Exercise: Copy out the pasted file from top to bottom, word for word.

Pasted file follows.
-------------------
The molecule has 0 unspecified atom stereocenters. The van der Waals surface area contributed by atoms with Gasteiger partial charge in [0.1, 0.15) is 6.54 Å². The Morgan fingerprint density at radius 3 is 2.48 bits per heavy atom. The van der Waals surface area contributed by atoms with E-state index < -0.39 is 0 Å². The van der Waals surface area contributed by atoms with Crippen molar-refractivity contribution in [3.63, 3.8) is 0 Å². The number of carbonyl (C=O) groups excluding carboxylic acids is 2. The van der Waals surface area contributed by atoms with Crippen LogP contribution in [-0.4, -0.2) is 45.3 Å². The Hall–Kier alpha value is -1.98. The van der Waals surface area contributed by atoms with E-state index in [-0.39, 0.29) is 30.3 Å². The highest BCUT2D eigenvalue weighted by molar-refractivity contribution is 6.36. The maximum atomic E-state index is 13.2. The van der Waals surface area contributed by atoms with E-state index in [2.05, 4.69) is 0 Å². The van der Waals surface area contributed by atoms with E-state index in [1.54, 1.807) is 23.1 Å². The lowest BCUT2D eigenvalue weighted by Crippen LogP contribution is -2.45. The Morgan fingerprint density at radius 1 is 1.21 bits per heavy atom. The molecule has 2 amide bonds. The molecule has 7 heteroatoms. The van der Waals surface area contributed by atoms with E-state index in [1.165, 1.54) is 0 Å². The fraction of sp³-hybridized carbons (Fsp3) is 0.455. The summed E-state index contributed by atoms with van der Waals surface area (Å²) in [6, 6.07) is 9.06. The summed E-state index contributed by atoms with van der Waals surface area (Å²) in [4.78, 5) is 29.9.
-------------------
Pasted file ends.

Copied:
The molecule has 0 unspecified atom stereocenters. The van der Waals surface area contributed by atoms with Gasteiger partial charge in [0.1, 0.15) is 6.54 Å². The Morgan fingerprint density at radius 3 is 2.48 bits per heavy atom. The van der Waals surface area contributed by atoms with E-state index < -0.39 is 0 Å². The van der Waals surface area contributed by atoms with Crippen molar-refractivity contribution in [3.63, 3.8) is 0 Å². The number of carbonyl (C=O) groups excluding carboxylic acids is 2. The van der Waals surface area contributed by atoms with Crippen LogP contribution in [-0.4, -0.2) is 45.3 Å². The Hall–Kier alpha value is -1.98. The van der Waals surface area contributed by atoms with E-state index in [-0.39, 0.29) is 30.3 Å². The highest BCUT2D eigenvalue weighted by molar-refractivity contribution is 6.36. The maximum atomic E-state index is 13.2. The van der Waals surface area contributed by atoms with E-state index in [2.05, 4.69) is 0 Å². The van der Waals surface area contributed by atoms with E-state index in [1.54, 1.807) is 23.1 Å². The lowest BCUT2D eigenvalue weighted by Crippen LogP contribution is -2.45. The Morgan fingerprint density at radius 1 is 1.21 bits per heavy atom. The molecule has 2 amide bonds. The molecule has 7 heteroatoms. The van der Waals surface area contributed by atoms with E-state index in [1.165, 1.54) is 0 Å². The fraction of sp³-hybridized carbons (Fsp3) is 0.455. The summed E-state index contributed by atoms with van der Waals surface area (Å²) in [6, 6.07) is 9.06. The summed E-state index contributed by atoms with van der Waals surface area (Å²) in [4.78, 5) is 29.9.